Much of the nation's attention has been turned on the St. Louis suburb of Ferguson, Mo., this week as civilian protesters and police officers have clashed in a hail of flash-bang grenades, tear gas, and riot gear.
The protests began after officer Darren Wilson shot and killed 18-year-old Michael Brown, who was unarmed and apparently walking away from the officer who pulled the trigger.
Although police had tried to protect the identity of the officers involved, they would eventually have had to file a police report about the incident — and all the questionably legal incidents that have occurred in the past few days as cops have harassed, assaulted and arrested protesters.
But if state Rep. Jeff Roorda, D-Barnhart, had his way, that would not be the case.
Roorda introduced a bill last year to amend the state's Sunshine Law to prevent the public from obtaining "any records and documents pertaining to police shootings … if they contain the name of any officer who did the shooting."
The only time the name of an officer would be disclosed, under Roorda's proposal, would be if the officer ended up being charged with a crime as a result of the shooting. And given police departments' histories of protecting their own from prosecution after they injure or kill suspects, that's certainly not a very reassuring detail.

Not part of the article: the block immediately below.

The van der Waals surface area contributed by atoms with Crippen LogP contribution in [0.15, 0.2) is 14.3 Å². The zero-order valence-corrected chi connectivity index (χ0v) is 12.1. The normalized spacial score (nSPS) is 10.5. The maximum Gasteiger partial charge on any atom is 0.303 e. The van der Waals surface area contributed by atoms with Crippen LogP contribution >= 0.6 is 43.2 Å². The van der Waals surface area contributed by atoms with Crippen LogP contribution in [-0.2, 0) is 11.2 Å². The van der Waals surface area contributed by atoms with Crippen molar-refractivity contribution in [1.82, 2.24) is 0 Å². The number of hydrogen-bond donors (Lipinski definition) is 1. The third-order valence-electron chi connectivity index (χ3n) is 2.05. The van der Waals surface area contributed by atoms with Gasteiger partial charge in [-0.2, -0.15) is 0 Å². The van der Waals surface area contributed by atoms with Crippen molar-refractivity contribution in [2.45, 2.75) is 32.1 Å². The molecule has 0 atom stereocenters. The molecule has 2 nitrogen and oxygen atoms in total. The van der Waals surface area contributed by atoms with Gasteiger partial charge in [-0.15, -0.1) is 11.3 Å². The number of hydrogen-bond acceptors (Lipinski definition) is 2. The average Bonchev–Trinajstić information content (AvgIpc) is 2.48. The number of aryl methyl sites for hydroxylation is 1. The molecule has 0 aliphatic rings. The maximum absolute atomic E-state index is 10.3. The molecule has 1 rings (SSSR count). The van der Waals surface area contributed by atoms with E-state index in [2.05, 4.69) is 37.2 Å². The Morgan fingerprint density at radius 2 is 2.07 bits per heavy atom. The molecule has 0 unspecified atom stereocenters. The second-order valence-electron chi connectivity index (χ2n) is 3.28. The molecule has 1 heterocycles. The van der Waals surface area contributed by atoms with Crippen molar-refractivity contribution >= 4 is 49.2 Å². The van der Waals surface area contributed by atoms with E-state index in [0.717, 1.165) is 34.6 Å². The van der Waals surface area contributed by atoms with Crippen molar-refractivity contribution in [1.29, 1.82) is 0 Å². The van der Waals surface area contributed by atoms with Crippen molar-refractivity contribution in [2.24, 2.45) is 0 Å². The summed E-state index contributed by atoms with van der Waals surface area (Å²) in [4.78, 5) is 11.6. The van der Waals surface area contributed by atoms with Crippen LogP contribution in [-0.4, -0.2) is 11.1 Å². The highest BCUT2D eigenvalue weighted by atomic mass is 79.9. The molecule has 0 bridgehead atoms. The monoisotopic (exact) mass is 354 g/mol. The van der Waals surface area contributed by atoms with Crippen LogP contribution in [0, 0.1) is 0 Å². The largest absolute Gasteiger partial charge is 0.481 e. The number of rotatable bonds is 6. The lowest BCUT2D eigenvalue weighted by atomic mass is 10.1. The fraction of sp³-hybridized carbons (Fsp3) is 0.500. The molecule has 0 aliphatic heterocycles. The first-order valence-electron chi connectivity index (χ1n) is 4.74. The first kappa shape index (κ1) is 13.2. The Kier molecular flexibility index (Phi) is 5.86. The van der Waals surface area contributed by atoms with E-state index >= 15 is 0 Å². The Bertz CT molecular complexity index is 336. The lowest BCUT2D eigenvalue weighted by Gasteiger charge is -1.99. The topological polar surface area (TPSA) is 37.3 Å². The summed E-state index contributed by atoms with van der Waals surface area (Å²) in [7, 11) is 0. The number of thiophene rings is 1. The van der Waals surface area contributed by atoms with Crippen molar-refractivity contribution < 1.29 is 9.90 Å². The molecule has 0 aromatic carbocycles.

In fact, the bill would prevent the public from knowing about police officers involved in any incident in which an individual is shot by a law enforcement officer, regardless of whether the officer was on duty.
It's probably not too surprising that Roorda is the business manager of the St. Louis Police Officers' Association when he's not moonlighting as a state lawmaker.
"In other words: If this bill became law, and I were an off-duty police officer in Missouri and I shot someone in the course of a confrontation, the (St. Louis) Post-Dispatch basically would be high and dry in assessing records about the incident," wrote Jonathan Peters of the Columbia Journalism Review, in a June 12 post highlighting "bad ideas" in proposed state laws affecting the freedom of the press.
Peters notes the law would essentially give all police officers the privilege of discharging their weapons in public at any time without leaving any public fingerprints.
That post now seems eerily prescient, particularly in Missouri.
Roorda is serious about this whole police-should-be-allowed-to-do-whatever-they-want thing, too. He recently told the Post-Dispatch that he, and the St. Louis Police Officers' Association, oppose the use of cameras in patrol cars to monitor police activity.
Luckily for journalists, residents of Missouri and anyone who cares about the First Amendment — basically, anyone except trigger-happy police officers, the bill hasn't received so much as a hearing or a vote in the Missouri House.
After this week's events in Ferguson, it's hard to imagine it ever will.
Roorda's office did not return calls for comment late Thursday. Calls to his cellphone were not answered or returned.
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